About Dante’s Inferno

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The first section of Dante Alighieri’s poetry is the Inferno, a divine comedy that chronicles Dante’s path to God (Barolini 35). It is divided into three sections: the inferno (Hell), the Purgatorio (Purgatory), and the Paradiso (Paradise). The poem starts in the year 1300, on Good Friday evening. Dante is riding through a dark wood when he finds his way and begins fearfully walking through the trees. He finds the sun shining on a peak above him and tries to reach it by scaling the mountain, but his route is blocked by a leopard, a lion, and a she-wolf. He feels helpless and returns to the dark wood where he encounters the great Roman Poet. The Roman poet has come to guide him back to the top of the mountain.

Vigil explains to Dante that the path of the mountain will take them through Hell, but they will eventually get to heaven where Beatrice awaits for Dante. At the gates of Hell, there is an inscription that asks the people who go through there to abandon all their hope. They go through the Ante-inferno which is the place where souls that did not commit to either good or evil are daily running after a blank banner. Throughout their journey through Hell, Dante sees many things including River Acheron which is the real border of Hell. He goes from one circle to another until he sees the three-headed giant Lucifer. Lucifer is chewing on three greatest sinners in history who include Judas, the man who betrayed Christ and the betrayers of Julius Caesar. In the end, the two poets reach the river of forgetfulness, Lethe and they travel back to earth. They emerge from Hell on the morning of Easter just before sunrise. Although some people may seek to limit the depiction of Hell as given by Dante, claiming that it only expresses the religious beliefs of his time, this paper will prove that his analogies fit into both ancient and contemporary religious views. It will look at some beliefs about the afterlife, punishments, and beliefs that are brought out in the poem by Dante.

The Figure of Hell

Christian Belief as Defined by Dante’s Vision of Hell

In Dante’s vision, he begins by losing his way through the woods. The ghost of Vigil explains to him that they will go through hell on their way to heaven where Dante’s beloved was waiting amongst two other holy women. The description shows that Dante had a Christian belief that only the holy people go to heaven. Moreover, throughout his journey in hell, he identifies that all circles are meant for individuals who did some wrong doings that are described by Christian beliefs. For example, when he goes to the peripheral region of hell, he says that people who had not committed to either good or evil in their lives were running in vain all day. The description given by Dante here suits that of Christian beliefs that the lukewarm people who are neither hot nor cold will not see heaven (Gillon and Dorlodot 63). When Dante goes to the second circle, he says that he saw the souls of the lustful people in a terrible storm. He even spoke to Francesca who explained to him about their illicit relationship with her husband’s brother that made them land in hell. Dante again gives illustrations of people who committed mistakes that are described as sin in the Christian faith and how they ended up in hell.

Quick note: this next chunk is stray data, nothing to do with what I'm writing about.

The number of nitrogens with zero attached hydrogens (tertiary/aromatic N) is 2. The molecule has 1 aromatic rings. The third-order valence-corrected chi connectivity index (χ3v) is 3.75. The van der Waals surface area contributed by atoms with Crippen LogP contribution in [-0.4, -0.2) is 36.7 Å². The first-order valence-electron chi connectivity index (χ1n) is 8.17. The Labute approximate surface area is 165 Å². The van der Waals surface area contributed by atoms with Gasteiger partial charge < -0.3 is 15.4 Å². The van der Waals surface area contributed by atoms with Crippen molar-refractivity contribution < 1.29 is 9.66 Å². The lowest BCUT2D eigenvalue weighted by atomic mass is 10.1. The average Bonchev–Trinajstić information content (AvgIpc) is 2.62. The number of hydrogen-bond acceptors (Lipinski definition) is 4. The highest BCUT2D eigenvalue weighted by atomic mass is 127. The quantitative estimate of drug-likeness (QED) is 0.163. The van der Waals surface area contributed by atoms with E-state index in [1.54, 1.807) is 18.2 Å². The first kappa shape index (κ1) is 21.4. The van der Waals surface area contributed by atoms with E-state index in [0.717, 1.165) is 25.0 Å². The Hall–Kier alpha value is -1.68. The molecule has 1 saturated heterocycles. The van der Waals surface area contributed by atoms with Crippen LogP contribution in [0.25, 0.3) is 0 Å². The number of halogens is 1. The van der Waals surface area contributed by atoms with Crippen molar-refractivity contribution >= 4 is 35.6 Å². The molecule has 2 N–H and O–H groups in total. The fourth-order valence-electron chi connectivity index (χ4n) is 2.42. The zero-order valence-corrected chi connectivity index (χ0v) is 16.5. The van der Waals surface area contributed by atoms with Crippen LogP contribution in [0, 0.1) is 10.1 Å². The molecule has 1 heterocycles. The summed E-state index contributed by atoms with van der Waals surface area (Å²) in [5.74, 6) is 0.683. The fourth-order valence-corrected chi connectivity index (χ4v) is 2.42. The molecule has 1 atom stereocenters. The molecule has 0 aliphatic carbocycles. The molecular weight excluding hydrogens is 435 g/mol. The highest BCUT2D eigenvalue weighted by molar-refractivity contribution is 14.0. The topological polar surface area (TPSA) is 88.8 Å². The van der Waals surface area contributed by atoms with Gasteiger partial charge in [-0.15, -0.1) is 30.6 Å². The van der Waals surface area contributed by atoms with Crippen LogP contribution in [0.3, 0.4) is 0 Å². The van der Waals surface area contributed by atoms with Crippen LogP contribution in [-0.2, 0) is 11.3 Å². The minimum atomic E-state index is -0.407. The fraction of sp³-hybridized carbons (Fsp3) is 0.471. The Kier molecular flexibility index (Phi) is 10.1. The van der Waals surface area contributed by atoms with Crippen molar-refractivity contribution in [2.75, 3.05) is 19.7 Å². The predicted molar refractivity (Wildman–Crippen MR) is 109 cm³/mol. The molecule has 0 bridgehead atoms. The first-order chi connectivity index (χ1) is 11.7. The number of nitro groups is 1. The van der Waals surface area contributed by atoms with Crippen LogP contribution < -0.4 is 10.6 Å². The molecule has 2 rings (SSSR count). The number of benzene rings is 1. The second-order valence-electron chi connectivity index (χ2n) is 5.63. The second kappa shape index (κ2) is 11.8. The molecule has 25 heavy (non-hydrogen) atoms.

The Purpose of Hell for Dante

The purpose of Dante’s journey to hell was to give a catalog of the evil that dominates and defines the inferno. He uses the passage to describe many themes such as divine retribution and justice. During the whole journey, he has given unrelenting descriptions and categorizations of different sins and how they are punished afterlife. The journey has helped Dante to categorize various sins and realize the extent to which each one of them is punishable. For instance, he says that when he got to the ninth circle where Lucifer was, he saw in the mouths of the devil the greatest sinners of history being chewed (Forman 54). They were all people who committed fraud. He says that this is the greatest of all mistakes as it opposes love to a very high degree.

Influence of the Historical Context

Dante was writing the poem during a time of great change in his native homeland, Florence and Italian Peninsula as a whole (Reynolds 87). The city was growing tremendously in all areas especially those relating to commerce and politics. The major reforms constituted rights to hold public offices, participation in government and discrimination of the black people by the whites. Dante held power in very significant public offices at the time he was writing this poem. During most of his tenures, there was political unrest in Italy, and he was exiled for life by the leaders of the Black Guelph’s. It was a political faction in power furring his time.